Despite recent advances in therapy, Multiple myeloma (MM) remains incurable because of the high resistance to apoptosis and both intrinsic and acquired drug resistance. Therefore, new therapeutic strategies are needed to improve patient outcome. We recently demonstrated that blockade of the MEK/ERK signaling module, using the small-molecule inhibitors PD184352 or PD0325901 (PD), strikingly enhances arsenic trioxide (ATO)-induced cytotoxicity in MM cells through a multiple modulation of apoptotic regulatory proteins, including p53 family proteins, tumor necrosis factor (TNF)-related apoptosis-inducing ligand (TRAIL) receptors, several Bcl-2 family proteins and caspases, that depend on the functionality of the p53 pathway (Blood prebublished on line june 26, 2008). Furthermore, we also demonstrated that PD plus ATO treatment induces early tumor (volume approximately 200 mm3) regression, prolongs survival and is well tolerated in vivo in a human plasmacytoma xenograft model. The aim of this study was to investigate whether the combined treatment with PD and ATO is effective in animals with more advanced tumors; thus we used a murine model in which MM RPMI 8226 cells were injected subcutaneously into NOD-SCID mice and when the tumors reached approximately 1000mm3, mice were randomized (n=6/group) to receive vehicle or PD0325901 at 10 mg/kg administered by oral gavage or ATO (3.75 mg/kg) injected intraperitoneally or PD/ATO on a 5-days-a-week schedule for 3 consecutive weeks. Treatment of RPMI 8226 MM-advanced tumor-bearing mice with PD0325901 (10mg/kg) significantly reduced MM-tumor growth as compared to control (P <.01 Tukey-Kramer test), ATO (3.75 mg/kg) had minimal effect on the growth of tumors, which increased as in control mice. Importantly, when PD (10mg/kg) was combined with ATO (3.75mg/Kg), there was a significant reduction in tumor size and growth rate relative to untreated or PD treated mice (P<.001 for PD/ATO versus control, and P<.01 for PD/ATO versus PD Tukey-Kramer test). The combination of PD and ATO (3.75mg/Kg) significantly prolonged survival compared with treatment with either drug alone and was well tolerated in vivo because no differences in body weight and general appearance was noted in mice during the treatment. We next investigated the in vivo effects of the drug combination on proliferation and apoptosis; whole tumor-cell tissues and tumor lysates from mice treated for five days (n=2/group) were subjected to immunohistochemical staining and immunoblotting to assess in vivo phosphorylation of ERK, the proliferative antigen, Ki-67, and cleaved caspase-3. Tumor tissues from PD0325901 (10mg/kg) treatments resulted in profound p-ERK inhibition compared with tumor tissues from vehicle control or ATO-treated animals. In agreement with these data, a significant decrement in the number of Ki-67 positive plasma cells was noted in tumor sections from PD-treated mice relative to tumors from mice receiving either vehicle control or ATO (3.75mg/Kg) treatment alone thereby confirming the tumors growth retardation observed in PD-treated mice. Either PD (10mg/kg) or ATO (3.75mg/Kg) alone did not increase caspase activation compared with tumors from control cohorts. However, the combination PD/ATO dramatically activated caspase-3 in advanced tumors. Notably, consistent with our previous in vitro study demonstrating the involvement of the Bim pathway in MM PD/ATO-induced apoptosis, immunoblotting of MM tumors form PD plus ATO-treated mice showed an elevated ratio of proapoptotic Bim to antiapoptotic Mcl-1 compared with treatment with either drug alone. Collectively, our previous and present findings suggest that combining PD with ATO induces both cytostatic and cytotoxic responses in vivo, resulting in regression of early or advanced tumors, prolongs survival in vivo, and is well tolerated in vivo. In conclusion, our preclinical in vivo studies provide the framework for testing PD0325901 and ATO combination therapy in clinical trials aimed to improve patient outcome in MM.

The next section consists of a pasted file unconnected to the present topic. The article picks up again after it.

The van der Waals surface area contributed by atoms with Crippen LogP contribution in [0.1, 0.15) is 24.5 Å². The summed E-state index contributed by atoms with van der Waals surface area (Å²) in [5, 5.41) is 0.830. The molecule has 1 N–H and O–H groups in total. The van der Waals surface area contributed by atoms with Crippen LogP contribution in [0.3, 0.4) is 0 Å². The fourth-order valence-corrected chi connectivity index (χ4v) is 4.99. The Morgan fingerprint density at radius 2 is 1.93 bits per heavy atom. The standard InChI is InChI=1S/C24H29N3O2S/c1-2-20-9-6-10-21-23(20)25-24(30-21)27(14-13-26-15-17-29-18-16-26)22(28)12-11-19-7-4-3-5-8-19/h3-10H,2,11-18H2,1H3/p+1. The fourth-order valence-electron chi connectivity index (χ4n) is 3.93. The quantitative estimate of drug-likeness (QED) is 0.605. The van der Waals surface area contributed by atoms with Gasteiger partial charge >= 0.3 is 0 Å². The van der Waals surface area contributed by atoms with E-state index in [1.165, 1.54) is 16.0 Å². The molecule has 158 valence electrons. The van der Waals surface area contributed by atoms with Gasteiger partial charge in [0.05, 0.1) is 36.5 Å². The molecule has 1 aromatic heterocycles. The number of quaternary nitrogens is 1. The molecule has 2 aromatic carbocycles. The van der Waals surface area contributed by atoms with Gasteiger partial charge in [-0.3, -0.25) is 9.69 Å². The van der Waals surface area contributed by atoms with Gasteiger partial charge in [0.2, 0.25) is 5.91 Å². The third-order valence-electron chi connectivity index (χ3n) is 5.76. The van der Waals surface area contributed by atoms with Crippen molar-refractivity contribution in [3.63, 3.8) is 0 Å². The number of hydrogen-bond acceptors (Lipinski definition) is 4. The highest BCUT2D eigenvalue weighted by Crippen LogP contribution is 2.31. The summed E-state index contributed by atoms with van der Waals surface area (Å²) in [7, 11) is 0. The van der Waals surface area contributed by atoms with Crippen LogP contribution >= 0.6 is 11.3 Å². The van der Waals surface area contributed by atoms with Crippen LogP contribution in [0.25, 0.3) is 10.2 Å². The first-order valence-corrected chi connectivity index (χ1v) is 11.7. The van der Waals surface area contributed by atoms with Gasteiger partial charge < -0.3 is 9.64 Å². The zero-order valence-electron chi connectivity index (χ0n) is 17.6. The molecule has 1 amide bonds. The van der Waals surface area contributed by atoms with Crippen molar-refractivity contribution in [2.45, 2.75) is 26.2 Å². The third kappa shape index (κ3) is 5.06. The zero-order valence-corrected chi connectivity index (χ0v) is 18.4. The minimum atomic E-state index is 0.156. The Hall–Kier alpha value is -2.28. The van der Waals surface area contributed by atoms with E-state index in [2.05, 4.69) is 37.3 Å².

Disclosures: No relevant conflicts of interest to declare.